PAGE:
Jeremiah’s Temple Sermon
Published November 24, 2018
From a very young age, and really even before he was born, Jeremiah was called to speak words of truth and wisdom into the people of Israel. And from their beginning, Israel was called to be a people and a nation who existed for more than just themselves.
As Jeremiah grew older he began understanding some of what was happening around him. He saw the foreigner, widow, and orphan abandoned. He saw people rejecting God’s way of love for their own twisted sense of self love. The people of Israel had fallen into the trap of existing for just themselves.
Instead of honoring what God had set forth from the very beginning, which is to love God with all that you are and to love others with all that you have, the people instead chose to worship in the temple performing rites and rituals that they believed made them right with God. Worship in the temple was becoming a place to horde blessings for oneself while ignoring those suffering right there in their own communities.
It’s no wonder that Jeremiah asked if the temple was becoming a den of robbers? It’s also no surprise that when Jesus showed up hundreds of years later that he told the people they had made the place a den of robbers and then began flipping tables.
I’m afraid that the same sort of thing still exists today. People who gather in Jesus name, practicing rites and rituals, singing songs, and praying prayers that make us feel right with God without actually choosing to follow God with all that we are and to love others with all that we have.
All I can do, and all that any of us can do, is to ask questions of ourselves. Am I a part of that den of robbers? Do I exist for just myself and practice rites and rituals to feel like I’m following God? Or have I chosen true religion? Religion that takes care of the stranger, widow, and orphan? Religion that trades in selfishness for love lived out?
Jeremiah and Jesus are both prophets of their time, calling out the false religion of those who claim to follow the God of Abraham, Issac, and Jacob. People claiming to be God followers aren’t really walking with God or taking care of the stranger, widow, and orphan and instead what they’re doing is celebrating in their holy huddles while turning a blind eye to the needs of the rest of the world and a blind eye to their own sin. This sort of religion is worthless and God isn’t in it. The religion that God is in is the one where people love God with everything they are and the love others with everything they have.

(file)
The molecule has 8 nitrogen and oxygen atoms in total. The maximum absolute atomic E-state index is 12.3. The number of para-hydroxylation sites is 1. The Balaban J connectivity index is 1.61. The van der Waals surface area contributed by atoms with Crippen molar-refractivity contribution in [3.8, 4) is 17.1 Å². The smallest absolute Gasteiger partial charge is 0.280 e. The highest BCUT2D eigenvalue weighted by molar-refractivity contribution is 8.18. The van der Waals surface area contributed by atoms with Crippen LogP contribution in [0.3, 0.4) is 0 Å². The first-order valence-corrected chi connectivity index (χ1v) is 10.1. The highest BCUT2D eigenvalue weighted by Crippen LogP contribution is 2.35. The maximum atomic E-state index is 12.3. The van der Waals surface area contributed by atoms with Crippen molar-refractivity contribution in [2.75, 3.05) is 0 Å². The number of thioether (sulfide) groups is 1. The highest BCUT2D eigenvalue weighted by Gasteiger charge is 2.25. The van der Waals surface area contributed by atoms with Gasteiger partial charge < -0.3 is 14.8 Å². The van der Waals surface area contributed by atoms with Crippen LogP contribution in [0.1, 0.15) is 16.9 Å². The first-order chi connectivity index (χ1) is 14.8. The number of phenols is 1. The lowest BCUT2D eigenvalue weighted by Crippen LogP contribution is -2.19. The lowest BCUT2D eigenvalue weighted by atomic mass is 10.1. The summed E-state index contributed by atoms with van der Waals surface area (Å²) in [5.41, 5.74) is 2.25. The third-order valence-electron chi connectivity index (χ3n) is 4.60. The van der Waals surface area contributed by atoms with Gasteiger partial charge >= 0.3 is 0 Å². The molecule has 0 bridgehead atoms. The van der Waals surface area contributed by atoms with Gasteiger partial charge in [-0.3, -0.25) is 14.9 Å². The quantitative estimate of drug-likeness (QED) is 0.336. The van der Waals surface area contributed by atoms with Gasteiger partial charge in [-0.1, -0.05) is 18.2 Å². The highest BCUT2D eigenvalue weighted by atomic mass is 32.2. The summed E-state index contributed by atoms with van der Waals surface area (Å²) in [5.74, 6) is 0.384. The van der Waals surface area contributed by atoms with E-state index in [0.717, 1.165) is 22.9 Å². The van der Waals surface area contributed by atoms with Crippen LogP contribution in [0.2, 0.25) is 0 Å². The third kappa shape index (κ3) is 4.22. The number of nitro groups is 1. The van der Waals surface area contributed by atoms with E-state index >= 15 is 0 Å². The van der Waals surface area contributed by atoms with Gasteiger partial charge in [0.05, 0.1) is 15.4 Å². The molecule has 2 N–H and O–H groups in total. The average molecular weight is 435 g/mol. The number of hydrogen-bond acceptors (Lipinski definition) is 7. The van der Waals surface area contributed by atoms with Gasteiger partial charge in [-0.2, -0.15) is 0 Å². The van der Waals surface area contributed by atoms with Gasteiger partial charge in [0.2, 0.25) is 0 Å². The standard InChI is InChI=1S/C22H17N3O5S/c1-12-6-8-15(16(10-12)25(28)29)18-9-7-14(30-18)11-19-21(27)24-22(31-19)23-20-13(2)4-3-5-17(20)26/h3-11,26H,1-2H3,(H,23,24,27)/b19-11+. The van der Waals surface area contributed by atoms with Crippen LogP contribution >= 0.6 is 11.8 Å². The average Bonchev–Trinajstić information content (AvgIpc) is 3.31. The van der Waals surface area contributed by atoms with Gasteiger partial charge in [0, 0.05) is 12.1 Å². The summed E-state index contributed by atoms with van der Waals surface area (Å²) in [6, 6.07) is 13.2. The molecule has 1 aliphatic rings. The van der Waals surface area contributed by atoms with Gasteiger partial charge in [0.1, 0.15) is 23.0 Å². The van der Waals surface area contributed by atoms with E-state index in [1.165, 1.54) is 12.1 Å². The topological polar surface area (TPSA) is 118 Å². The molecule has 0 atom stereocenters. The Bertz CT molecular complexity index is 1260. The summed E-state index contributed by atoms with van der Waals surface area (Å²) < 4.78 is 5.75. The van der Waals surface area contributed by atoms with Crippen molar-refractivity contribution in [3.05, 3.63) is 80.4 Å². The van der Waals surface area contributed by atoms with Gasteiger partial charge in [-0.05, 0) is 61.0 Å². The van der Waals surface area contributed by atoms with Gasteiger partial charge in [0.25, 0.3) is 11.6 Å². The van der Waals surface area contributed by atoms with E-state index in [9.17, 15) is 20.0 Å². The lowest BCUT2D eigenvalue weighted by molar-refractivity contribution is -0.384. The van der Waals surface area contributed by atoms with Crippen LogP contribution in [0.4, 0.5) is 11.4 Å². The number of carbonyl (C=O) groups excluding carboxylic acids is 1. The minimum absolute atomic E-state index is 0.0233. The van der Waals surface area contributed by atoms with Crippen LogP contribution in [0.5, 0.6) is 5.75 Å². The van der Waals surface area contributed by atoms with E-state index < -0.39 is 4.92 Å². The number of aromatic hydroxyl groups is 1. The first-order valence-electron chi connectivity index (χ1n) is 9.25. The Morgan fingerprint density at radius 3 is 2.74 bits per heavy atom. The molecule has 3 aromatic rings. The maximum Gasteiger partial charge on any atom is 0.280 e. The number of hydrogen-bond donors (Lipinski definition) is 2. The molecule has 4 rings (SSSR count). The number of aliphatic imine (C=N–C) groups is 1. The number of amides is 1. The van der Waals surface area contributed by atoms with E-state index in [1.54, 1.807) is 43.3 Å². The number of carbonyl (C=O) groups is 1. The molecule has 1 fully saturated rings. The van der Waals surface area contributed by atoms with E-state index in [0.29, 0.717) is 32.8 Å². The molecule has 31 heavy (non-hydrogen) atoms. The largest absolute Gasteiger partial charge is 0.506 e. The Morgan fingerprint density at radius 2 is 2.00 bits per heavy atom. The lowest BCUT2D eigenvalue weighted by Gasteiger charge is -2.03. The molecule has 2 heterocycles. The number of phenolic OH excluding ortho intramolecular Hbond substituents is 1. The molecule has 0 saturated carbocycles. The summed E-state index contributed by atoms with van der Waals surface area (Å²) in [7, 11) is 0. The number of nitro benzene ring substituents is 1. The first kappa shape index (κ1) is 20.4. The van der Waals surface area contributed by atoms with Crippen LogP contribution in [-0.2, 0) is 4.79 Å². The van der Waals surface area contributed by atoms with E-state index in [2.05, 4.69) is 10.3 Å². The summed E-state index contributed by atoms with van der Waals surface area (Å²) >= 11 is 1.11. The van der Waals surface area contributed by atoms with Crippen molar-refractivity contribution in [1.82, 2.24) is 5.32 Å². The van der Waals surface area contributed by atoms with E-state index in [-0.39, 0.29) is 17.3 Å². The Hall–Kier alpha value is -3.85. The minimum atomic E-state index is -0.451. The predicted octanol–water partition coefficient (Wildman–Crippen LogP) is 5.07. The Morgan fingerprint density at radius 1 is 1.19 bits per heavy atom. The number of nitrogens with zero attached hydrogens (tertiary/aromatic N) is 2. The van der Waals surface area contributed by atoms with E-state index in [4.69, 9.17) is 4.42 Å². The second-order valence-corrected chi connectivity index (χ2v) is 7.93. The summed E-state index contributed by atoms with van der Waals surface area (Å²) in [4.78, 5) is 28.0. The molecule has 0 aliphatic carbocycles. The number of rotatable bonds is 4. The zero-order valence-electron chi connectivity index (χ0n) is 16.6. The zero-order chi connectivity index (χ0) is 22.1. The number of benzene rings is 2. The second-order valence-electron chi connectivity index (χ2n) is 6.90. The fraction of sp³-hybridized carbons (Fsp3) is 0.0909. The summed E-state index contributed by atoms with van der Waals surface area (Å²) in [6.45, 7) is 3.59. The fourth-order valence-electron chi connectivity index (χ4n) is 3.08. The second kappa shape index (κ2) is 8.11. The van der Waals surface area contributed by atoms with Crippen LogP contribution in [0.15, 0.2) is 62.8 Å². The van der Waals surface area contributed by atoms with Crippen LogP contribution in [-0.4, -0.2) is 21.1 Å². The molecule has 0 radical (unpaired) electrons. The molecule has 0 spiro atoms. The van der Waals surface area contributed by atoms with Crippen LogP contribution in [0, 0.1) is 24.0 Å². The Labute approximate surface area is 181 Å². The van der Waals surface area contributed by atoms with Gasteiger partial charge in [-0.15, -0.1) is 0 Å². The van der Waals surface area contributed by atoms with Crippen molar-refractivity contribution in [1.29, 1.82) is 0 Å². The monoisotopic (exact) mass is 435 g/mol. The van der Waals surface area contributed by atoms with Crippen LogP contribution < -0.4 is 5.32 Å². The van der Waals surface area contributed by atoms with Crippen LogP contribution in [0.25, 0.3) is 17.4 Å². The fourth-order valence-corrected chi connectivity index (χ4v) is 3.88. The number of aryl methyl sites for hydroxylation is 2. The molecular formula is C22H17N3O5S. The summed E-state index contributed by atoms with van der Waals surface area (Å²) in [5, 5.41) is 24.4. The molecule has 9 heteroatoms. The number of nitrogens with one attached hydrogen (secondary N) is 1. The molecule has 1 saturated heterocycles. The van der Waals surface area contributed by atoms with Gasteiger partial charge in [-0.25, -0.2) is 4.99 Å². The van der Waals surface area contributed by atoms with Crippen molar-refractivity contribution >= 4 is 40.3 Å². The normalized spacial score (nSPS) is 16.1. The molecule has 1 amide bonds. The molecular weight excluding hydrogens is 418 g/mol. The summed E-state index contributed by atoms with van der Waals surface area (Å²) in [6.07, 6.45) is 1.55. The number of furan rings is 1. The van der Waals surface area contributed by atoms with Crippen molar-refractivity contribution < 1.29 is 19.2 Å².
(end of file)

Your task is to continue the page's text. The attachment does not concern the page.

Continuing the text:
Setting – Jeremiah is at the temple, the Jewish place of worship, proclaiming a message to the people that God has given him.
Tension – People are not really walking with God and they’re not really taking care of others but they still show up for temple worship practicing rites and rituals like all is good.
Resolution – Feel good worship is worthless. Real worship is walking with God AND taking care of the least of these. When we do that God will actually be with us.
Application – Have our church services become a den of robbers, a den where we horde blessings for ourselves while turning a blind eye to the rest of the world?
Jeremiah 1:4-10 We don’t accomplish the work that God has set before us by our own strength. It’s accomplished by God’s strength. It’s not about us. It’s about God.
Jeremiah 7:1-11 Will we follow the deceptive words of our time, forsaking what God has really called us to, and show up for our religious services pretending like everything is okay?
Matthew 21:12-13 Have we turned faith into something to suit the existence of ourselves instead of honoring the other-centeredness of what faith is really all about?
“Jesus was elevating loving God and neighbor, that is, matters of the human heart, over the rites, rituals and rules of his own religion. Interestingly enough, the common people loved Jesus for his message, while the religious establishment turned against him.”
–Commentary on Jeremiah 7:1-11 and Matthew 21:12-13.
I’m not surprised that after Jesus says what he says in Matthew 21 that he’s executed a week later. People hate love and compassion because it doesn’t serve their own self interests. I’m no longer surprised by anything that happens in churches or with Christians when self takes priority to the detriment of others.
The question that strikes me this week with Jeremiah’s text is, “What is the Gospel?”
Is it to show up to church, church, church and act like everything is perfect?
Or is it to realize our need for a Savior, who doesn’t just make us spiritually right, but also physically right with the world, taking care of the widow, orphan, and stranger?